# Understanding Left and Right Bitwise shift on a 128-bit number

Artichoke101 asked this:

Lets say that I have an array of 4 32-bit integers which I use to store the 128-bit number

How can I perform left and right shift on this 128-bit number?"

My question is related to the answer Remus Rusanu gave:

void shiftl128 ( unsigned int& a, unsigned int& b, unsigned int& c, unsigned int& d, size_t k) { assert (k <= 128); if (k > 32) { a=b; b=c; c=d; d=0; shiftl128(a,b,c,d,k-32); } else { a = (a << k) | (b >> (32-k)); b = (b << k) | (c >> (32-k)); c = (c << k) | (d >> (32-k)); d = (d << k); } } void shiftr128 ( unsigned int& a, unsigned int& b, unsigned int& c, unsigned int& d, size_t k) { assert (k <= 128); if (k > 32) { d=c; c=b; b=a; a=0; shiftr128(a,b,c,d,k-32); } else { d = (c << (32-k)) | (d >> k); \ c = (b << (32-k)) | (c >> k); \ b = (a << (32-k)) | (b >> k); \ a = (a >> k); } }

Lets just focus on one shift, the left shift say. Specifically,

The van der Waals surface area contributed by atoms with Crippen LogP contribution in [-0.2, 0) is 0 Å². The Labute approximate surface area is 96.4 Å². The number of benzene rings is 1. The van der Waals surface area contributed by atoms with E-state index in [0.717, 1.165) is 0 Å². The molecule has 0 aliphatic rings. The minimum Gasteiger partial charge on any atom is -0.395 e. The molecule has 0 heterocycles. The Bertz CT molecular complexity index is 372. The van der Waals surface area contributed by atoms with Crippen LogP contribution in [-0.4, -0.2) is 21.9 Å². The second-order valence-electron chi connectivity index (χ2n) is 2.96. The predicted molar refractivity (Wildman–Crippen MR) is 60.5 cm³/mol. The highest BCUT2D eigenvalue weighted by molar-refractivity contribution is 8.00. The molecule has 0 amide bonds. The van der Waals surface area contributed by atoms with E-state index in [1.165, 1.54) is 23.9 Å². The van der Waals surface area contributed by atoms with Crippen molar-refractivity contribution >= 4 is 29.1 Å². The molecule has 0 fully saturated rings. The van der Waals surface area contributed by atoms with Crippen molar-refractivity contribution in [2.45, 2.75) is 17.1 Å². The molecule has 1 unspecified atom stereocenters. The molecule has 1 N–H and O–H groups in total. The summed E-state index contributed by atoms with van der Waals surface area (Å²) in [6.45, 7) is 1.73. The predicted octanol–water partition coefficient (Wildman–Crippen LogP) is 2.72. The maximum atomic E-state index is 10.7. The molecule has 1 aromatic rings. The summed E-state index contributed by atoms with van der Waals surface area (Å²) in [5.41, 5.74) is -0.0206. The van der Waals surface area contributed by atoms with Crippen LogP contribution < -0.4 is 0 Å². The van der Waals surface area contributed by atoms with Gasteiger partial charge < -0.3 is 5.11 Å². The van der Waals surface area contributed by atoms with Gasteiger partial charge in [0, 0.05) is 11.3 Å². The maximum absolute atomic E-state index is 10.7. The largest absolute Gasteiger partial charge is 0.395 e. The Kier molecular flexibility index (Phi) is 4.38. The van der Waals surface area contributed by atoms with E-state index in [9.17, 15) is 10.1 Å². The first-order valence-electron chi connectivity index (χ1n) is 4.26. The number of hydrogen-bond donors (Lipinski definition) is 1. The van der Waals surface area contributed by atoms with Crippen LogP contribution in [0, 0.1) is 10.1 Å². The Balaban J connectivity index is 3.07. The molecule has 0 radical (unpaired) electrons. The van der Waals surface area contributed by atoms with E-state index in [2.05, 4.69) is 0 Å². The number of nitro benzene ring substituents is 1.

a = (a << k) | (b >> (32-k)); b = (b << k) | (c >> (32-k)); c = (c << k) | (d >> (32-k)); d = (d << k);

How is this left shifting the 128-bit number? I understand what bit shifting is, << shifts bits left, (8-bit number) like 00011000 left shifted 2 is 01100000. Same goes for the right shift, but to the right. Then the single "pipe" | is OR meaning any 1 in either 32-bit number will be in the result.

How is a = (a << k) | (b >> (32-k)) shifting the first part (32) of the 128-bit number correctly?

## Answers

This technique is somewhat idiomatic. Let's simplify to just a and b. We start with:

+----------+----------+ | a | b | +----------+----------+

and we want to shift left some amount to obtain:

+----------+----------+ | a : | b : | c ... +----------+----------+ |<--x-->| | ->|y |<-

So X is simply a << k. y is the k msbs of b, right-aligned in the word. You obtain that result with b >> (32-k).

So overall, you get:

a = x | y = (a << k) | (b >> (32-k))

*[Note: This approach is only valid for 1 <= k <= 31, so your code is actually incorrect.]*